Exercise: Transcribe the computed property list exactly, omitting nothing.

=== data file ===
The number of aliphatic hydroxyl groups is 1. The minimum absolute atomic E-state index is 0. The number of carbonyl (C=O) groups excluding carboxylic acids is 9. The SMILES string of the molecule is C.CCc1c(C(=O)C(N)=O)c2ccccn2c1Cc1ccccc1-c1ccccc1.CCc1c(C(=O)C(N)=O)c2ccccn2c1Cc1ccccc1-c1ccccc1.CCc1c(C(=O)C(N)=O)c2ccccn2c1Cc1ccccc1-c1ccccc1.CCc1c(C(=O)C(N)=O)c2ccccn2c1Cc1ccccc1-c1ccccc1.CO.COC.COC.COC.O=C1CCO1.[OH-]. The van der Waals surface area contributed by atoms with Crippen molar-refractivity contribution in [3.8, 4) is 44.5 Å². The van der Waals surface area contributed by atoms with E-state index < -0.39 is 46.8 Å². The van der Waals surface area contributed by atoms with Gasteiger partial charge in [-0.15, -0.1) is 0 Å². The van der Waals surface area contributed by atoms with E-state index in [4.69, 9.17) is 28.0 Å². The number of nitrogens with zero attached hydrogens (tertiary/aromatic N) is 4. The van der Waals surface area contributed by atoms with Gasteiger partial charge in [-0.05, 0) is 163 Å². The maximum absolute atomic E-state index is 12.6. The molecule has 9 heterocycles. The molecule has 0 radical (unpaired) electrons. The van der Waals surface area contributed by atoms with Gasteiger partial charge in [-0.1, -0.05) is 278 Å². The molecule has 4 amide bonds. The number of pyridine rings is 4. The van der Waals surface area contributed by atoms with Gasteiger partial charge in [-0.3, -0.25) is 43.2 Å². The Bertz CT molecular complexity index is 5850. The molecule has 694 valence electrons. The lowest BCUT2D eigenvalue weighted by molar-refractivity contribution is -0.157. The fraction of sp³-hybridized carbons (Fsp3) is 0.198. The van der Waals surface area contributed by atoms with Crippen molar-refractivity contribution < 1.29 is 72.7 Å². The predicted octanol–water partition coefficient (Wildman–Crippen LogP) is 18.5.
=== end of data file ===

The number of aliphatic hydroxyl groups is 1. The minimum absolute atomic E-state index is 0. The number of carbonyl (C=O) groups excluding carboxylic acids is 9. The SMILES string of the molecule is C.CCc1c(C(=O)C(N)=O)c2ccccn2c1Cc1ccccc1-c1ccccc1.CCc1c(C(=O)C(N)=O)c2ccccn2c1Cc1ccccc1-c1ccccc1.CCc1c(C(=O)C(N)=O)c2ccccn2c1Cc1ccccc1-c1ccccc1.CCc1c(C(=O)C(N)=O)c2ccccn2c1Cc1ccccc1-c1ccccc1.CO.COC.COC.COC.O=C1CCO1.[OH-]. The van der Waals surface area contributed by atoms with Crippen molar-refractivity contribution in [3.8, 4) is 44.5 Å². The van der Waals surface area contributed by atoms with E-state index < -0.39 is 46.8 Å². The van der Waals surface area contributed by atoms with Gasteiger partial charge in [-0.15, -0.1) is 0 Å². The van der Waals surface area contributed by atoms with E-state index in [4.69, 9.17) is 28.0 Å². The number of nitrogens with zero attached hydrogens (tertiary/aromatic N) is 4. The van der Waals surface area contributed by atoms with Gasteiger partial charge in [-0.05, 0) is 163 Å². The maximum absolute atomic E-state index is 12.6. The molecule has 9 heterocycles. The molecule has 0 radical (unpaired) electrons. The van der Waals surface area contributed by atoms with Gasteiger partial charge in [-0.1, -0.05) is 278 Å². The molecule has 4 amide bonds. The number of pyridine rings is 4. The van der Waals surface area contributed by atoms with Gasteiger partial charge in [-0.3, -0.25) is 43.2 Å². The Bertz CT molecular complexity index is 5850. The molecule has 694 valence electrons. The lowest BCUT2D eigenvalue weighted by molar-refractivity contribution is -0.157. The fraction of sp³-hybridized carbons (Fsp3) is 0.198. The van der Waals surface area contributed by atoms with Crippen molar-refractivity contribution < 1.29 is 72.7 Å². The predicted octanol–water partition coefficient (Wildman–Crippen LogP) is 18.5.